In the 1980s the central government increased its investment in airport construction, and some local governments also granted special funds for such projects. Lhasa Airport in Xizang, Jiamusi Airport in Heilongjiang Province, and Kashi and Yining airports in Xinjiang-Uygur Autonomous Region were expanded, and new airports were under construction in Xi'an, Luoyang, and Shenzhen. An investment of -Y500 million was planned for expanding runways and building new terminals and other airport facilities. In 1986 China had more than ninety civilian airports, of which eight could accommodate Boeing 747s and thirty-two could accommodate Boeing 737s and Tridents. [Source: Library of Congress, 1987 *]
As of December 2017, there were 229 commercial airports in China. About 40 commercial airports were built in the 2000s. In isolated places airports provide vital links to the outside world. Even with all these airports air traffic is dominated by a handful of large city airports, The top eight airports handle about half of all passenger traffic while the top three — in Beijing, Shanghai and Guangzhou — handle half of all cargo traffic. Analysts estimated that two thirds of China’s airports are losing money. In 2008, the Chinese government announced it planned to spend $62 billion to build 97 additional airports by 2020 to boost the total number of airports to 240.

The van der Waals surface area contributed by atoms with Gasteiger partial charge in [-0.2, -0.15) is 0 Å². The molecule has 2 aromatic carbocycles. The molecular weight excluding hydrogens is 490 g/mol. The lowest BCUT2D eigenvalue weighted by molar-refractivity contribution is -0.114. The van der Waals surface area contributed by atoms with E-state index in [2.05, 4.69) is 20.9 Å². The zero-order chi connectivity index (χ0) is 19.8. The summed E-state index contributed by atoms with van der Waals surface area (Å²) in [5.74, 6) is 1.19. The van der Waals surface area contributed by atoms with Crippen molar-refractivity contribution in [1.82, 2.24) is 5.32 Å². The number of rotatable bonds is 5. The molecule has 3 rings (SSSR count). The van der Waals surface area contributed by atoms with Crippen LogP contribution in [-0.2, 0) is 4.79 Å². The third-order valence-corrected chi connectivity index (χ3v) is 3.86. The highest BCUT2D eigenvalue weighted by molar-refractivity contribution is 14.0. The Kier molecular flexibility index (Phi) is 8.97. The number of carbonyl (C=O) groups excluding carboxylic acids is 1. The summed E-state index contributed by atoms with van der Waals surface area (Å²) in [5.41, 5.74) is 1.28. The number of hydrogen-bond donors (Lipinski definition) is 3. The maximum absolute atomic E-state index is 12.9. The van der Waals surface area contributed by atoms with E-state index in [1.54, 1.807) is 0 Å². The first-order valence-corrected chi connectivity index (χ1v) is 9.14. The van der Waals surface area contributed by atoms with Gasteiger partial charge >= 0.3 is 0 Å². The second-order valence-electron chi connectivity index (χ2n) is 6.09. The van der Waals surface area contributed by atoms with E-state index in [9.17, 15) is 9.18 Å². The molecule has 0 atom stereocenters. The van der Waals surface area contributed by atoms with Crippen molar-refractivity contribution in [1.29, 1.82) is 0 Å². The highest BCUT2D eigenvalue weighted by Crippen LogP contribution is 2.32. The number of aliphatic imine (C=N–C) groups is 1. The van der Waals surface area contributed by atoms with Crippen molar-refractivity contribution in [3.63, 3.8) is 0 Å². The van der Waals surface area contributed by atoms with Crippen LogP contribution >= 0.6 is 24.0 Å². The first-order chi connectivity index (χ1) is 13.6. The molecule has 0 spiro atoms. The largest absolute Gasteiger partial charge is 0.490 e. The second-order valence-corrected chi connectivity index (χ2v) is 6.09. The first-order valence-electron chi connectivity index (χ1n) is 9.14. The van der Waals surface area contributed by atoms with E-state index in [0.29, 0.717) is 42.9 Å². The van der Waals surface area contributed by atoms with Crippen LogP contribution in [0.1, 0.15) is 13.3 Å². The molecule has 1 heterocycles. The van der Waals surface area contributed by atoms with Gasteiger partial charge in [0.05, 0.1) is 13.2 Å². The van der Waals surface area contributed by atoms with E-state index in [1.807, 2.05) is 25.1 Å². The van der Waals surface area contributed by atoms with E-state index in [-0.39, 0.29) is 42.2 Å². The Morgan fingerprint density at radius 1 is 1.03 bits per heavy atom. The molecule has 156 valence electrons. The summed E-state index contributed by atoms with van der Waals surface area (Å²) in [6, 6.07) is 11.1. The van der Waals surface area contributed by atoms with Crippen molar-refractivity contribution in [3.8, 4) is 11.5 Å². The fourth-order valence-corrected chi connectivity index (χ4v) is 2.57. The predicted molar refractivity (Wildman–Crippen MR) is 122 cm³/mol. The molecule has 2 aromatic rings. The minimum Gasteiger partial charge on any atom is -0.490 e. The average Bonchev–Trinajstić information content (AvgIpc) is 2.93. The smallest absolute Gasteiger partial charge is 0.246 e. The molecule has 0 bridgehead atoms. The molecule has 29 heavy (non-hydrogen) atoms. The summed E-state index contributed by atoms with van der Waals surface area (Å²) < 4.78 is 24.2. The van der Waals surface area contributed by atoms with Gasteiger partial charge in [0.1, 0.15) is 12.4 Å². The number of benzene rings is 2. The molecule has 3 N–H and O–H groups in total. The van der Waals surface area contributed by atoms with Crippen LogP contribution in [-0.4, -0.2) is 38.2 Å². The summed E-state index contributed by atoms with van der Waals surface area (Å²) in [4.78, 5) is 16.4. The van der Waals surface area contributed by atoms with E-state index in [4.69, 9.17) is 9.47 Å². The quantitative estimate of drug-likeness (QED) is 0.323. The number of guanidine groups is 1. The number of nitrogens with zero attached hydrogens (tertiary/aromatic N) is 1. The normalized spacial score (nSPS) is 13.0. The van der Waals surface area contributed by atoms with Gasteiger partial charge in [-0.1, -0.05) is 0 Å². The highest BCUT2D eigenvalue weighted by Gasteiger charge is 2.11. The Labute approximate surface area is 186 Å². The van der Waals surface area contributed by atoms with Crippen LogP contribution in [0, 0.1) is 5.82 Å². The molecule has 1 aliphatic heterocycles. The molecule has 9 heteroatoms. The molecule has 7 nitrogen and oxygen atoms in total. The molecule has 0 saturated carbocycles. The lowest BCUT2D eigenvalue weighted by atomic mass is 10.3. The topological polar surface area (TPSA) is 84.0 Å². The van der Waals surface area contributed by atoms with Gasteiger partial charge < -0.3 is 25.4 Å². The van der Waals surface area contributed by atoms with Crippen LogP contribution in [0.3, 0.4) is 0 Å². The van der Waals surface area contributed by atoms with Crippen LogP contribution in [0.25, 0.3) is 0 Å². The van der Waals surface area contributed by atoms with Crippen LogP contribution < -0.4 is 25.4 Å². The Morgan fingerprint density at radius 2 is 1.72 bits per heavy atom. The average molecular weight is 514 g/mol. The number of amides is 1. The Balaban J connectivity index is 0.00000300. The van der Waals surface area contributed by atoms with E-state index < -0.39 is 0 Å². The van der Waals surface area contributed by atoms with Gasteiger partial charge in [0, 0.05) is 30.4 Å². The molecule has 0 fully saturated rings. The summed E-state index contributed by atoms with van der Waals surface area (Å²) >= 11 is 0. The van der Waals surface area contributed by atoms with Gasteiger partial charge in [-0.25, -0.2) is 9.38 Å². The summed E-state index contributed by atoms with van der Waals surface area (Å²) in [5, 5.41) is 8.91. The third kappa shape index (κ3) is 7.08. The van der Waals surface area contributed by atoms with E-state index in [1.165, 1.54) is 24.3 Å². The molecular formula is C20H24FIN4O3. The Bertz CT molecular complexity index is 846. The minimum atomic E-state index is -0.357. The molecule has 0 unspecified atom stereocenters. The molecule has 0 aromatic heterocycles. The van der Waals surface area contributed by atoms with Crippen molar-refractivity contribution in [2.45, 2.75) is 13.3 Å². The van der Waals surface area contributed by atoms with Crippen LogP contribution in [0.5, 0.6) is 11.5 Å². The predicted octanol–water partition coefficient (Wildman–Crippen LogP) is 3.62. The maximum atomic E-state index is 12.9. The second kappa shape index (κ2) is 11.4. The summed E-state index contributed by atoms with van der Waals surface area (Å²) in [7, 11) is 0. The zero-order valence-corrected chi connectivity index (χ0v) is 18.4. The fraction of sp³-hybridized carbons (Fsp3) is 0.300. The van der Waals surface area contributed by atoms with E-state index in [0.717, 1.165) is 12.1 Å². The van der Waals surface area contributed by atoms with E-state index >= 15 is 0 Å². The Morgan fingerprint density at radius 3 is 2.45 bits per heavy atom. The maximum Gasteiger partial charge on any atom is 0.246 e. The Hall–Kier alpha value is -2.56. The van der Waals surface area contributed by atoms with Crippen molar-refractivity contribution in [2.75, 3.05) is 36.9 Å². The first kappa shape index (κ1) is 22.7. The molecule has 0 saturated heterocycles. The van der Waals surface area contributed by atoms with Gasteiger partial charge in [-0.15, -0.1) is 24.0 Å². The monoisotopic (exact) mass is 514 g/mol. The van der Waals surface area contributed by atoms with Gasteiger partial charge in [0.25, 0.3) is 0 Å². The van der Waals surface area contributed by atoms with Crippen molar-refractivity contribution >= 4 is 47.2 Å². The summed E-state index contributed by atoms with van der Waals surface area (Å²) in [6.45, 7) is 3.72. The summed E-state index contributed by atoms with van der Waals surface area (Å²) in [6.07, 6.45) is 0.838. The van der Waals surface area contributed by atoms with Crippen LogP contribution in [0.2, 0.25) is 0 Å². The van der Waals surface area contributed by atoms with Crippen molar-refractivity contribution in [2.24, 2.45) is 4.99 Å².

Major airports include the Capital International Airport, located 27 kilometers northeast of central Beijing; two in Shanghai under the control of the Shanghai Airport Authority: Hongqiao International Airport, which is located 13 kilometers west of central Shanghai, and Pudong International Airport, which is located 30 kilometers southeast of central Shanghai; and the Baiyun International Airport, which opened in August 2004 and is located 28 kilometers from downtown Guangzhou. Other major airports are located at Chengdu, Dalian, Hangzhou, Harbin, Hohhot, Kunming, Qingdao, Shenyang, Tianjin, Urumqi, Xiamen, and Xi’an. Additionally, the Hong Kong International Airport, located at Chek Lap Kok on Lantau Island 34 kilometers northwest of Hong Kong Island.
There are five major airports within 130 kilometers (80 miles) of Guangzhou: in Guangzhou, Hong Kong. Macau, Shenzhen and Zhuhai. Baiyun Airport in Guangzhou opened in August 2004. Just 80 miles away from Hong Kong, it cost $2.4 billion and has two runways and will be able to handle 25 million passengers a year by 2010.